Developmental conditions refer to specific impairments that differ from the
normal condition and also meet the definition of medical necessity.
Developmental conditions may be referred to as developmental disorders,
developmental disabilities, and developmental delays. Stedman?s medical
dictionary (2000) defines development as ?the act or process of natural progression in
physical and psychological maturation from previous, lower, or embryonic stage to a
later, more complex, or adult stage.? Development is a natural state, but when paired with
disorder, disability, or delay, it indicates an abnormal state. A diagnosis of
developmental impairment in a child indicates an abnormal state of
function, and speech-language treatment services are as medically necessary
for this patient as they are for an adult who has suffered a stroke and lost
speech and language function.
Oral Motor Exam & Information
Need a form for an Oral Motor Exam? Not sure what to look for? This link will provide a
printable form that can be reproduced FREE!
These are not short by any means, but they do contain descriptions of some of the most widely
used tests and tables for reporting scores. There are two reports. One is for Speech Only Testing
and the other is for Related Service Testing. They are based on North Carolina guidelines and will
require modification to conform to your state regulations.
We all talk a lot about how intelligible a child is, but it really is a subjective measurement and there isn't a lot we can do to change that. However, you can look at this document and the chart on page 40 to help you with this understanding (and to explain it better to parents/teachers).
Free Downloads from Linguisystems
Here is the LINK: Free Guide Downloads
You will have to join Linguilist (free) to download their guides.
LinguiSystems Guide to Counseling
LinguiSystems Guide to Communication Milestones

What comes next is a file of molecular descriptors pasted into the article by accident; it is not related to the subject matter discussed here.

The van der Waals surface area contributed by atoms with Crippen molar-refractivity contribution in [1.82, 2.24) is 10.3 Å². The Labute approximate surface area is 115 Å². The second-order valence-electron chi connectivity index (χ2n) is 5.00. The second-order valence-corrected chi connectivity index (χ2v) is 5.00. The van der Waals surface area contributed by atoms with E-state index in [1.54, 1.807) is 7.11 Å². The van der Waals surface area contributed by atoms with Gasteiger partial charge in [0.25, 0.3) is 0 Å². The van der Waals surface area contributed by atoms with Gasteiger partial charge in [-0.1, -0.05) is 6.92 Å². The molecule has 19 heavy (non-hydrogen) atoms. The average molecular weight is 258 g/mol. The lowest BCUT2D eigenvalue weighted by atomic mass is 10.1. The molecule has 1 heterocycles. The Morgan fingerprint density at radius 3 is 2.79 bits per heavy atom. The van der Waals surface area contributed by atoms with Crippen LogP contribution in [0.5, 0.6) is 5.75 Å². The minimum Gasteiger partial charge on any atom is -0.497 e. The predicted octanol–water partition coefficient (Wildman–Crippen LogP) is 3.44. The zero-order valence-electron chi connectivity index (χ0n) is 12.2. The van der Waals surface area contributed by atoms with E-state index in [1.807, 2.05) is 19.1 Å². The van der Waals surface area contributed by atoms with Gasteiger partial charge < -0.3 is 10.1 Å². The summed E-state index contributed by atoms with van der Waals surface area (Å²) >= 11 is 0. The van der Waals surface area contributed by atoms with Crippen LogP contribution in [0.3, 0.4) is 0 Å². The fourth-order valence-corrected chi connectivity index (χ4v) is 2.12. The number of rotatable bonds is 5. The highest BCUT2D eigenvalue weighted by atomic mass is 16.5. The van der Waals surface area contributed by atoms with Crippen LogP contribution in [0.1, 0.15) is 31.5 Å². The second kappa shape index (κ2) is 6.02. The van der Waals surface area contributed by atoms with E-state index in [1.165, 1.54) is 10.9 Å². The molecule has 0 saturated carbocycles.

This is one of the more comprehensive guides I have found for milestones. I particularly like
the concepts, pronouns, pragmatics, morphology, and questions sections as it tells you when to
target these particular forms. I still recommend using the concepts sheet shared above because I believe the combination of both complement each other. The guide also has intelligibility
percentages per age and vocabulary milestones which are always good to share with parents.
LinguiSystems Guide to RTI
LinguiSystems Testing Guide
LinguiSystems Guide to Evidence-Based Practice
IPA Fonts on Your Computer
You have these characters on your computer already. This document will show you how to
Family Night Activities
Great family night or speech workshop activities for NON-Speechies!
Career Day ~ Talk about being an SLP!
Are you responsible for giving a talk for Career Day at a school or other
organization? You could create your own presentation, but I have found
PowerPoint presentations online available for professional use for FREE! The link
below will open as a PowerPoint that must be downloaded to your computer. It will
not open as a webpage. If you have trouble locating it, please look at the TXSHA
website or do a Google search.
Reward System and Quick Game Idea
I am not using the reward system as much since my school has banned candy, but my kids LOVE the game and I got the idea from my clinical supervisor 12 years ago!
What can Teachers do to support language in the
Incredible list of norms from ASHA and the sound norm list I have used since
Neurological and developmental foundations of speech acquisition
Sharynne McLeod, PhD, Charles Sturt University, Australia (firstname.lastname@example.org)